HK society is rapidly reaching ‘super-aged’ status. Shadow Li finds the technology to enable seniors to age comfortably is hobbled by red tape and gaps between various elderly care services.
(INFOGRAPHIC: DONG KAI, SHADOW LI, HONEY TSANG, MOK KWOK-CHEONG / CHINA DAILY)
Hong Kong scrambles to cope with one of the most rapidly aging populations in Asia. It is also struggling to update the technology to improve life for the elderly. Gerontology — the study of aging — focuses increasingly on the quality of life, rather than the quantity of life, measured in years.
Gerontech, a relatively new but advancing technology, aims to make life easier and pain free for the elderly. Hong Kong lags in facilitating and adopting innovations in gerontology. The agencies for various elder-care services lack coordination, despite the rapidly “super-aging” population challenge.
Local inventor adrift
Samuel Hui built a sit-down shower device to help the elderly like his grandmother. She couldn’t use standard showers any more. There was mass market interest in the design. But Hui did not seek funding in Hong Kong, because of the convoluted bureaucratic red tape. He feared his invention might die of old age before it could source funding.
Despite being incubated in the Hong Kong Science Park, where his company was allowed a one-year rent-free office space, Hui submitted funding proposals to Singapore, with a promise to relocate part of the business there. “For a startup, situations change week-to-week and month-to-month. If you have to wait six to nine months, you’re already dead,” Hui lamented.
Hui’s sit-down shower invention was engineered for ease of use. The elderly can shower independently, in privacy. It could help prevent disputes between caretakers and the elderly. Nursing homes sometimes cut shower times to avoid the hassle of helping the elderly shower.
Hui showcased his shower invention at Hong Kong’s first Gerontech and Innovation Expo for the “silver-hair market” last June. Hong Kong authorities know that much of their equipment for the elderly is outdated. Hui’s prototype was well received. The expo brought him local and foreign orders, but he still faces the resource challenges of talent, facilities and government support.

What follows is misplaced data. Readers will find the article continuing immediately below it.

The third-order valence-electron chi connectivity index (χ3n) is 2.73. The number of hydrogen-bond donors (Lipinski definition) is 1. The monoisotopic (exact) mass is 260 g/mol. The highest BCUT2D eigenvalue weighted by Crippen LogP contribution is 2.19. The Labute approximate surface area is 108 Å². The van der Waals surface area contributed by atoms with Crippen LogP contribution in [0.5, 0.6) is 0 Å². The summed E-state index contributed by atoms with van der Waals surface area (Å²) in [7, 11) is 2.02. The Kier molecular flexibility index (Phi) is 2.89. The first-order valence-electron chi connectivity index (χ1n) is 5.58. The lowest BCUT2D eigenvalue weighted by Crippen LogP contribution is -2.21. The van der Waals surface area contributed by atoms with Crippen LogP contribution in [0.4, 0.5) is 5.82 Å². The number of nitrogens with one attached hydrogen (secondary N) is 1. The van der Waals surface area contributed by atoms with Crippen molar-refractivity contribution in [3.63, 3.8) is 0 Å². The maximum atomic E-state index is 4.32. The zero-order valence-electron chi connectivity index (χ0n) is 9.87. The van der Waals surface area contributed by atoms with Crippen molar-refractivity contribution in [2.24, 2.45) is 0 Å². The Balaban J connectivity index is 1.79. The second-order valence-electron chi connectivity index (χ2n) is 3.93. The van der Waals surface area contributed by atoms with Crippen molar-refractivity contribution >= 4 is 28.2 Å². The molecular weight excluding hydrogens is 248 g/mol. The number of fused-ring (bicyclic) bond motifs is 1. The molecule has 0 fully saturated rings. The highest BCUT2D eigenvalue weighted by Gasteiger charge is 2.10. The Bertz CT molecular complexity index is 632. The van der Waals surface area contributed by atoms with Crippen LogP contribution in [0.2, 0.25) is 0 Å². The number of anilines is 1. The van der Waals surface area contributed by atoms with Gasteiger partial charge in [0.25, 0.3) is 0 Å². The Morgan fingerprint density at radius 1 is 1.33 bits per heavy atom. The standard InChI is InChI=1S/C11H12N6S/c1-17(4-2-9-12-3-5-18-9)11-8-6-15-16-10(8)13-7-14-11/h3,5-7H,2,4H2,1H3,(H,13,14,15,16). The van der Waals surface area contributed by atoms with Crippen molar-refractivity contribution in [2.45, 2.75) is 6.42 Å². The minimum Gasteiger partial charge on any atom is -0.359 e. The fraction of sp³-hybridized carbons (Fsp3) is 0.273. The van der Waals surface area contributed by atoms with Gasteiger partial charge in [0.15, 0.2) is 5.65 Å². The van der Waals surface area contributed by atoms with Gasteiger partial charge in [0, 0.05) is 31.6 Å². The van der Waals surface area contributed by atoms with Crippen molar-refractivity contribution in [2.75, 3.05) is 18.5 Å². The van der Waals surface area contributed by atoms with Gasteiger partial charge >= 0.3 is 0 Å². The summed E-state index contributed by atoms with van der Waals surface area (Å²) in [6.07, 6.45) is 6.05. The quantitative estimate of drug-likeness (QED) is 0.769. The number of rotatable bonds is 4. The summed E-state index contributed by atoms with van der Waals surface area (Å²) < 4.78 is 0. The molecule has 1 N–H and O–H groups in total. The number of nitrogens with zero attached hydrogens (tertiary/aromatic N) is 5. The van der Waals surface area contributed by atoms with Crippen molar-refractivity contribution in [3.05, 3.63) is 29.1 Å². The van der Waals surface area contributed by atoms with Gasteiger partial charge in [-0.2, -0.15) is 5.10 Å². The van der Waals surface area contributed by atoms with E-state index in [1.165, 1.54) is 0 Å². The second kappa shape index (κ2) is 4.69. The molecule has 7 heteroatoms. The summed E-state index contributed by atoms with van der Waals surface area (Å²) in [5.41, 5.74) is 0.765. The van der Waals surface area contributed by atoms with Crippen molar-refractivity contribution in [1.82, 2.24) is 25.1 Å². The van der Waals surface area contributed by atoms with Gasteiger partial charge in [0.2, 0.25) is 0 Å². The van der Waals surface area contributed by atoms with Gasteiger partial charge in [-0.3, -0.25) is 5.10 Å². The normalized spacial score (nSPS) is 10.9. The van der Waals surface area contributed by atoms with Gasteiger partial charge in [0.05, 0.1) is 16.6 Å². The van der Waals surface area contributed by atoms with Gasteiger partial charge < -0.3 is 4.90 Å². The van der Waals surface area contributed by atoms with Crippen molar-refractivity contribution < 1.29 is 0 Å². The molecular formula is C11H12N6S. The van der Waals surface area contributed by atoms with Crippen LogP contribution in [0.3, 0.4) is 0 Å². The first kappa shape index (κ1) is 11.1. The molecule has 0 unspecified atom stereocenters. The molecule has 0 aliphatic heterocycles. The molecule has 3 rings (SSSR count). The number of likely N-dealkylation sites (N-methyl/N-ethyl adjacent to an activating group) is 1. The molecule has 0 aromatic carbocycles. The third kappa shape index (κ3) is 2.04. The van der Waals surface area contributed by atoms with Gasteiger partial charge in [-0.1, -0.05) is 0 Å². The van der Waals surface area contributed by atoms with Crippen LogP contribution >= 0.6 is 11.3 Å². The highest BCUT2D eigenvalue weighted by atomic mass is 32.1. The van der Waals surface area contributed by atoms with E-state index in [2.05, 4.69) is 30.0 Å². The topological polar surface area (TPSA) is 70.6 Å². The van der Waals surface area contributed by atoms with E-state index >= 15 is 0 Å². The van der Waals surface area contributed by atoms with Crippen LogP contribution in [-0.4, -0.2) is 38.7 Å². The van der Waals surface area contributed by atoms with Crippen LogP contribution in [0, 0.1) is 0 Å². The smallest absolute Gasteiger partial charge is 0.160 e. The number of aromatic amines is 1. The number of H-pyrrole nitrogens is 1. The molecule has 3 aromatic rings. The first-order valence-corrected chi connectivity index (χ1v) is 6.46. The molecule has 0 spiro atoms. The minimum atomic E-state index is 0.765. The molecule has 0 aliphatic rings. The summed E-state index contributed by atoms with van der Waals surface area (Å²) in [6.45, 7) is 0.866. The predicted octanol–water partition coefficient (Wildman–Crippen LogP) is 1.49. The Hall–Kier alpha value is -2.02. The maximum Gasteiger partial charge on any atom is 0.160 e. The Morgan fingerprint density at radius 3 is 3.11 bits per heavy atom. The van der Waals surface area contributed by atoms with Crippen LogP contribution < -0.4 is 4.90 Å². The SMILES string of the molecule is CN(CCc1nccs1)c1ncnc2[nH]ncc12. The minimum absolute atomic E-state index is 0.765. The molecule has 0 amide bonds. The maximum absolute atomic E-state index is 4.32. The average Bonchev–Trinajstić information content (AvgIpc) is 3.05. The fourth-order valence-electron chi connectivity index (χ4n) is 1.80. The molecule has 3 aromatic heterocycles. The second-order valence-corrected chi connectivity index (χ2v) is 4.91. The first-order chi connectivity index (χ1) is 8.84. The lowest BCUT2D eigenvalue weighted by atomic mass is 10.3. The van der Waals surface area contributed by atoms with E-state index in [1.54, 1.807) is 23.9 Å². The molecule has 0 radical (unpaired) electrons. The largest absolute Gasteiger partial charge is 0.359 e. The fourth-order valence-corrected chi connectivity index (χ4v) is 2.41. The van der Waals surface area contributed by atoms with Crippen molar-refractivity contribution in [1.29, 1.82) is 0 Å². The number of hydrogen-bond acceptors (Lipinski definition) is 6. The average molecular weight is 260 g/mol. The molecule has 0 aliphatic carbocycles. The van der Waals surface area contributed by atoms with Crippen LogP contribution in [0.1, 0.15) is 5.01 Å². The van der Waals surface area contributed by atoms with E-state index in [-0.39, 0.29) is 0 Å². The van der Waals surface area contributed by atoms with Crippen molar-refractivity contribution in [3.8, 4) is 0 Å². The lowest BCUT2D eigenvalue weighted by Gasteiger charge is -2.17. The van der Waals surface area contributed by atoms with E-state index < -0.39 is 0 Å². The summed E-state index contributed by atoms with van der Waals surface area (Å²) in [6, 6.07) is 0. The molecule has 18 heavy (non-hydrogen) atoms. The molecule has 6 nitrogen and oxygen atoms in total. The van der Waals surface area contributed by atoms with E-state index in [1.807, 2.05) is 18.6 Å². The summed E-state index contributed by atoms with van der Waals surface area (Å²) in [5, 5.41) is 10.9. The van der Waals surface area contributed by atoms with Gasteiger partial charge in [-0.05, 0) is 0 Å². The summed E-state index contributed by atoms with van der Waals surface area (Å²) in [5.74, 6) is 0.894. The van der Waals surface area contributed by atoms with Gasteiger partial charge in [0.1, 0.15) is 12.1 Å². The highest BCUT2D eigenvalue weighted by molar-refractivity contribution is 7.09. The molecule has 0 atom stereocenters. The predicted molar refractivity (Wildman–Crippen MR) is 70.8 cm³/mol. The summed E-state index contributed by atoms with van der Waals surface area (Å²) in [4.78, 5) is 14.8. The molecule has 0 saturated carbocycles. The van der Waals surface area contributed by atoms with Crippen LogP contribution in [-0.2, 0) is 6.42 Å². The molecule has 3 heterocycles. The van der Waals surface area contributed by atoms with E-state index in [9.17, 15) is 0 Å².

The need to update elder-care equipment with innovative technology opens new opportunity for entrepreneurs and developers. Consultancy company Ageing Asia reported in 2015 that the “silver-hair” market in Asia-Pacific would reach US$3.3 trillion. It ranked Hong Kong as the second highest potential among 15 Asia-Pacific countries and regions, ahead of Singapore and Japan.
Apart from the difficulty of securing startup funding, Hong Kong has a laggard “government authorized list” restricting the furniture and equipment subsidized nursing homes can buy. This rigid process retards adoption of life-enhancing technology for the elderly. Far from being quick to update best practices, Hong Kong falls behind.
Bedsores are a common problem for elderly bedridden patients — but only recently has the hi-lo bed and the ripple mattress for preventing bedsores been added to this authorized list. “It’s not a question of to do, or not to do it; rather, it’s a question of do it fast or not,” said Stephen Wong Yuen-shan, head of public policy at Our Hong Kong Foundation, which released a research report on gerontech development. Wong sees technology to serve the aging population as a huge opportunity.
Wong notes that Hong Kong’s medical system is hospital-oriented. It can’t provide enough hospital resources to cope with a fast-aging population. Preventive and primary care facilities are needed outside institutionalized care, to compensate for what hospitals don’t cover.
For the younger, healthier group between 65 and 85, Wong sees a growing demand for preventive and diagnostic devices. Those over 85 will need assistive technology for mobility. While the tech trend is “inevitable”, he stressed, the business sector and nursing homes have to re-orient to elderly technology solutions.
Wong notes there aren’t enough testing facilities for gerontech equipment. Nursing homes avoid investing in unproven products. Staff are already overworked. New equipment needs training. Nursing homes cannot afford new equipment that doesn’t work.
Wong suggests the government expand the scope of its HK$2,000 annual health-care voucher for the elderly. Old folk should be able to use the vouchers to buy preventive gerontech products, or assistive technology — even “healing pets” — like Paro, the therapeutic robotic baby seal from Japan, used at the Jockey Club Centre for Positive Ageing (JCCPA).
In her maiden Policy Address last year, Chief Executive Carrie Lam Cheng Yuet-ngor earmarked HK$1 billion for nursing homes to purchase tech-related devices for the elderly. The fund will be deployed in the fourth quarter. Chief Secretary Matthew Cheung Kin-chung promised to raise the allocation, if necessary.
The Hong Kong Council of Social Service (HKCSS), an NGO, will act as expert consultant linking specific needs for new equipment in nursing homes with technology developers. HKCSS co-sponsored the Gerontech Expo last year with the government. It plans for eight more mini-fairs citywide, for elderly folk to try new product offerings.
Chua Hoi-wai, chief executive of HKCSS, says in addition to help allocate funds, it will provide gerontech update recommendations for the government’s furniture and equipment list, from tests of products by the nursing homes and other NGOs.
“We are building up the awareness of gerontech products,” said Chua. “That will not only lead to a revamping of the government’s furniture and equipment list but also make the city’s charitable groups and foundations aware of the changes. We hope that will generate more funding for those in need,” Chua added.